> parallelism with little change to code as evidenced on this thread.)

Everything what I can do in Erlang I can do in C, principally.
Opposite is not true. Keep in mind that Erlang VM itself *is* written
in C.
>> Can you write k/v store which
>> is able do 200 millions of look up operations per second on one 2.4GHz
>> i5 core?
> Something is getting lost here. I go back to the promises a language makes.
> In delivering on those promises, priorities have to be set and compromises
> made. The language user has to weight these.
> C/C++ gives us pointers (amongst other things). The language makes great
> sacrifices to give us pointers (like garbage collection and debugability) so
> we can create insanely efficient data structures. When the benefits of
> pointers far outweigh the trade-offs, the choice is clear.
> Erlang gives us high concurrency (amongst other things). The Erlang team
> made great sacrifices to give us insanely efficient and scalable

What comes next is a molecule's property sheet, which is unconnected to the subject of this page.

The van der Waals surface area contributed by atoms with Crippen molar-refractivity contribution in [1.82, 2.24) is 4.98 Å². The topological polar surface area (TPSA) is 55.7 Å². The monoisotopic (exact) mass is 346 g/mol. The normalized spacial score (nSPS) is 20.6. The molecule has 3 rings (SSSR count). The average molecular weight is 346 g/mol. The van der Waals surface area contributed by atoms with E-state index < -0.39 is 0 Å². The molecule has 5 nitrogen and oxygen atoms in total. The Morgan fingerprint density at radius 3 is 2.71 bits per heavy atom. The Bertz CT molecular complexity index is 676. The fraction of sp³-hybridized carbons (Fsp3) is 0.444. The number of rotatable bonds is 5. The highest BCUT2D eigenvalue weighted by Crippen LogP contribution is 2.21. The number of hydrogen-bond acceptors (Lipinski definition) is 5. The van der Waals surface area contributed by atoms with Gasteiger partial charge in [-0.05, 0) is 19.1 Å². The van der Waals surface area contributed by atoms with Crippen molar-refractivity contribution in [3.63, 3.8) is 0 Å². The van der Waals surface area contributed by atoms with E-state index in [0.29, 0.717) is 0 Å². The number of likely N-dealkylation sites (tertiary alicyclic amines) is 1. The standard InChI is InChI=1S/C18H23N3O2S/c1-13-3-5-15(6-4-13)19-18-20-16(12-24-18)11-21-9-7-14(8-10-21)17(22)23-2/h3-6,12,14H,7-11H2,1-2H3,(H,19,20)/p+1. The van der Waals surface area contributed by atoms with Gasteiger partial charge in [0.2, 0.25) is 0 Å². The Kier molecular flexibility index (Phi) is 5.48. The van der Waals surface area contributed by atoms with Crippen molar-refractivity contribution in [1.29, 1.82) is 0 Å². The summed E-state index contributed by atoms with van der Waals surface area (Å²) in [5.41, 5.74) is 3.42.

> concurrency. When the benefits of this far outweigh the trade-offs the
> choice is clear.
> I see few areas where these benefits/trade-offs overlap. The choice is
> usually very clear. In cases where overlapping does occur, there are various
> ways of using both.
> - Edmond -
I would not argue using only one language for everything. Did I? As I
have written slight down in mine reply, I'm surprised by Erlang HiPE
compiler work. It performs surprisingly well and I would not expect
many orders of magnitude improvement by rewriting to C. I would not